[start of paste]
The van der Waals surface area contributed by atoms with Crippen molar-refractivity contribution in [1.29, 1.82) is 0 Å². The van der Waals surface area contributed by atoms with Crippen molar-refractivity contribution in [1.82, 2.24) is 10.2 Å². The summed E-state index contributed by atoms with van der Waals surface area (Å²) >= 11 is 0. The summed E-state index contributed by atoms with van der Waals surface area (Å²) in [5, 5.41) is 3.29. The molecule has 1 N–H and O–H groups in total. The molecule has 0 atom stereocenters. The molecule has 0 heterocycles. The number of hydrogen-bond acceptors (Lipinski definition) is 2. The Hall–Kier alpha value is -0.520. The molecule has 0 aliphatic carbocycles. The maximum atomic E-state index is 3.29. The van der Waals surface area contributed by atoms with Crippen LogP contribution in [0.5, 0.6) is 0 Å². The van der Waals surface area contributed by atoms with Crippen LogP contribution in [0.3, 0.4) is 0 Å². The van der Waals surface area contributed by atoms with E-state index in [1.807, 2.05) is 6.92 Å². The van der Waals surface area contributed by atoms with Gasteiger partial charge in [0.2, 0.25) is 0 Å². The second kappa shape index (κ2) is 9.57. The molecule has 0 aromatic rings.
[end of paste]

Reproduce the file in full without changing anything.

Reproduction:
The van der Waals surface area contributed by atoms with Crippen molar-refractivity contribution in [1.29, 1.82) is 0 Å². The van der Waals surface area contributed by atoms with Crippen molar-refractivity contribution in [1.82, 2.24) is 10.2 Å². The summed E-state index contributed by atoms with van der Waals surface area (Å²) >= 11 is 0. The summed E-state index contributed by atoms with van der Waals surface area (Å²) in [5, 5.41) is 3.29. The molecule has 1 N–H and O–H groups in total. The molecule has 0 atom stereocenters. The molecule has 0 heterocycles. The number of hydrogen-bond acceptors (Lipinski definition) is 2. The Hall–Kier alpha value is -0.520. The molecule has 0 aliphatic carbocycles. The maximum atomic E-state index is 3.29. The van der Waals surface area contributed by atoms with Crippen LogP contribution in [0.5, 0.6) is 0 Å². The van der Waals surface area contributed by atoms with Crippen LogP contribution in [0.3, 0.4) is 0 Å². The van der Waals surface area contributed by atoms with E-state index in [1.807, 2.05) is 6.92 Å². The van der Waals surface area contributed by atoms with Gasteiger partial charge in [0.2, 0.25) is 0 Å². The second kappa shape index (κ2) is 9.57. The molecule has 0 aromatic rings.